A former subordinate of Rodney Joffe, the technology executive Special Counsel John Durham says worked with Michael Sussman to push the Trump-Alfa Bank allegations, said he was, “extremely uncomfortable” with the research work he was tasked with connected to then-candidate Donald Trump.
Jared Novick, the CEO of a company called Bit Voyant, was brought to the stand by the government Thursday as part of the Sussmann trial.
Novick testified that one of his bosses, Rodney Joffe, who Durham refers to as “Tech-Executive-1” in his filings, approached him in August 2016 with the “extremely uncommon” task of researching data associated with Donald Trump, his associates and Russia.
“It was unique,” Novick testified. “We never before did any tasking like this.”
He added: “It felt very political, the whole thing to me felt like opposition research.”
Novick testified that Joffe sent him a PDF file with a handful of names and corresponding personal information. Among the names were Trump campaign aide Carter Page and Trump associate Richard Burt.
The FBI obtained Foreign Intelligence Surveillance Act (FISA) warrants against Page over suspicion of Trump campaign ties to Russia.
“I moved forward with the tasking, but I was extremely uncomfortable,” Novick testified.
Novick said he assigned the work to a small group of researchers at his company and named the project “Crimson Rhino” so that he could keep it separate from the majority of the company’s employees.
Novick added that he wanted to “do it quickly and get rid of it.”
Sussmann, on Sept. 19, 2016, set up a meeting with then-FBI General Counsel James Baker where he brought two thumb drives of data and white papers alleging the Trump Organization was using a secret back channel to communicate with Kremlin-linked Alfa Bank in the weeks leading up to the presidential election.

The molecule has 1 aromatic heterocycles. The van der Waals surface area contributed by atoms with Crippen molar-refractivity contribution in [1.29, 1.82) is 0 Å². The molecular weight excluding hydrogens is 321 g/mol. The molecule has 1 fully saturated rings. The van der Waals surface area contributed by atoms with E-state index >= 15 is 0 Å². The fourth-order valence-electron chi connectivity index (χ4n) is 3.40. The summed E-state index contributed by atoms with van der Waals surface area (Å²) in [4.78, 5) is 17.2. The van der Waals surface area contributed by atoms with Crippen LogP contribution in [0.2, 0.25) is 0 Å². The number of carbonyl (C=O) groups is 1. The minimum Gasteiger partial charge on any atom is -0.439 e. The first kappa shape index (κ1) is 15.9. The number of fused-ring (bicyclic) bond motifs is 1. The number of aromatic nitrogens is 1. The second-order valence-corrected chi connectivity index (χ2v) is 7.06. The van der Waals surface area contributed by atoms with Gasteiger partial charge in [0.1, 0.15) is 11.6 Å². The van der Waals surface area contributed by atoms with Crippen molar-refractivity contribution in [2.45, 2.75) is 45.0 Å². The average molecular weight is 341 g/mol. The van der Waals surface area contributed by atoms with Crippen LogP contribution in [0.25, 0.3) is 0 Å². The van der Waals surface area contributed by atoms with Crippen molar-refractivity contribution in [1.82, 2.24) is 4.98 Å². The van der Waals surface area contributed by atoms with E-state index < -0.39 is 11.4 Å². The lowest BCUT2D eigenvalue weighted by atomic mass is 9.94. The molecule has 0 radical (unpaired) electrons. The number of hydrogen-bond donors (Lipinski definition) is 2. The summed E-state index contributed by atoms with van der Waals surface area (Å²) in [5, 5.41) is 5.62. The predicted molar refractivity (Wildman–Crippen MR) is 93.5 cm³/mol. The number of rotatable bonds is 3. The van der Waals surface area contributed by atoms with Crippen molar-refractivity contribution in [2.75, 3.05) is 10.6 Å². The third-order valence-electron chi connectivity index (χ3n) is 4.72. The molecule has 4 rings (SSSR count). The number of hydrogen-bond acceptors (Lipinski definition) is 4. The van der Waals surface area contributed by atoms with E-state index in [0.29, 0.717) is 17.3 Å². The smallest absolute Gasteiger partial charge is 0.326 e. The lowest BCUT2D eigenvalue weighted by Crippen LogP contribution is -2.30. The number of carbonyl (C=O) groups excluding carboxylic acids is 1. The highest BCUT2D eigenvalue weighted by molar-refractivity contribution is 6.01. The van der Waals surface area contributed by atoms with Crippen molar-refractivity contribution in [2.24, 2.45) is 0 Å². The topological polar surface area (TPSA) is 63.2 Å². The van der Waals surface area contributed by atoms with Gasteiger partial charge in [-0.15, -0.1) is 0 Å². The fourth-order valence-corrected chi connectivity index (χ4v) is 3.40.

Sussmann is charged with making a false statement to the FBI. During that meeting, Sussmann allegedly told Baker he was not bringing the allegations on behalf of any specific client, but rather as a citizen concerned with national security. Durham’s team alleges they have evidence that Sussmann later billed Hillary Clinton’s presidential campaign for his FBI meeting.
Sussmann has pleaded not guilty.
Durham, in a court filing earlier this year, said that in July 2016, Joffe worked with Sussmann, a U.S. investigative firm retained by Law Firm 1 on behalf of the Clinton campaign, numerous cyber researchers and employees at multiple internet companies to “assemble the purported data and white papers.”
“In connection with these efforts, Tech Executive-1 exploited his access to non-public and/or proprietary Internet data,” the filing states. “Tech Executive-1 also enlisted the assistance of researchers at a U.S.-based university who were receiving and analyzing large amounts of Internet data in connection with a pending federal government cybersecurity research contract.”
“Tech Executive-1 tasked these researchers to mine Internet data to establish ‘an inference’ and ‘narrative’ tying then-candidate Trump to Russia,” Durham states. “In doing so, Tech Executive-1 indicated that he was seeking to please certain ‘VIPs,’ referring to individuals at Law Firm-1 and the Clinton campaign.”
Meanwhile, Sussmann’s defense attorneys attempted to poke holes in Novick’s credibility by suggesting he had a difficult relationship with Mr. Joffe as a boss.
Novick eventually agreed that he had a “challenging time” with Joffe.